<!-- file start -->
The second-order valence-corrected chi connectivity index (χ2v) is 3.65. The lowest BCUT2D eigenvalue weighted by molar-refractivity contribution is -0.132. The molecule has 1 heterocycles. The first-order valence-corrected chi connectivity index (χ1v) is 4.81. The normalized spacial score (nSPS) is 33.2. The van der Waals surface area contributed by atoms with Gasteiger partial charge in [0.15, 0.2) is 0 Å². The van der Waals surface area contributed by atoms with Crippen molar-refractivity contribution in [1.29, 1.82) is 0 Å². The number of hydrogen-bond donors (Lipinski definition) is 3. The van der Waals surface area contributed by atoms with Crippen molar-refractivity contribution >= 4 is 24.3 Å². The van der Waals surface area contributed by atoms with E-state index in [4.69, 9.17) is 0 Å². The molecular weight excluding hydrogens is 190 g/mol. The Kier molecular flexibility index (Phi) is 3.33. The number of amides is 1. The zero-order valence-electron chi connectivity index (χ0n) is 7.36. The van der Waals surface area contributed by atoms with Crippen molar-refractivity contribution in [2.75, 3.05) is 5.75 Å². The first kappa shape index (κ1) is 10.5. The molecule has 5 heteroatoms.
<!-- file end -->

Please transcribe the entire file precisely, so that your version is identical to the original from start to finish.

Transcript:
The second-order valence-corrected chi connectivity index (χ2v) is 3.65. The lowest BCUT2D eigenvalue weighted by molar-refractivity contribution is -0.132. The molecule has 1 heterocycles. The first-order valence-corrected chi connectivity index (χ1v) is 4.81. The normalized spacial score (nSPS) is 33.2. The van der Waals surface area contributed by atoms with Gasteiger partial charge in [0.15, 0.2) is 0 Å². The van der Waals surface area contributed by atoms with Crippen molar-refractivity contribution in [1.29, 1.82) is 0 Å². The number of hydrogen-bond donors (Lipinski definition) is 3. The van der Waals surface area contributed by atoms with Crippen molar-refractivity contribution >= 4 is 24.3 Å². The van der Waals surface area contributed by atoms with E-state index in [4.69, 9.17) is 0 Å². The molecular weight excluding hydrogens is 190 g/mol. The Kier molecular flexibility index (Phi) is 3.33. The number of amides is 1. The zero-order valence-electron chi connectivity index (χ0n) is 7.36. The van der Waals surface area contributed by atoms with Crippen molar-refractivity contribution in [2.75, 3.05) is 5.75 Å². The first kappa shape index (κ1) is 10.5. The molecule has 5 heteroatoms.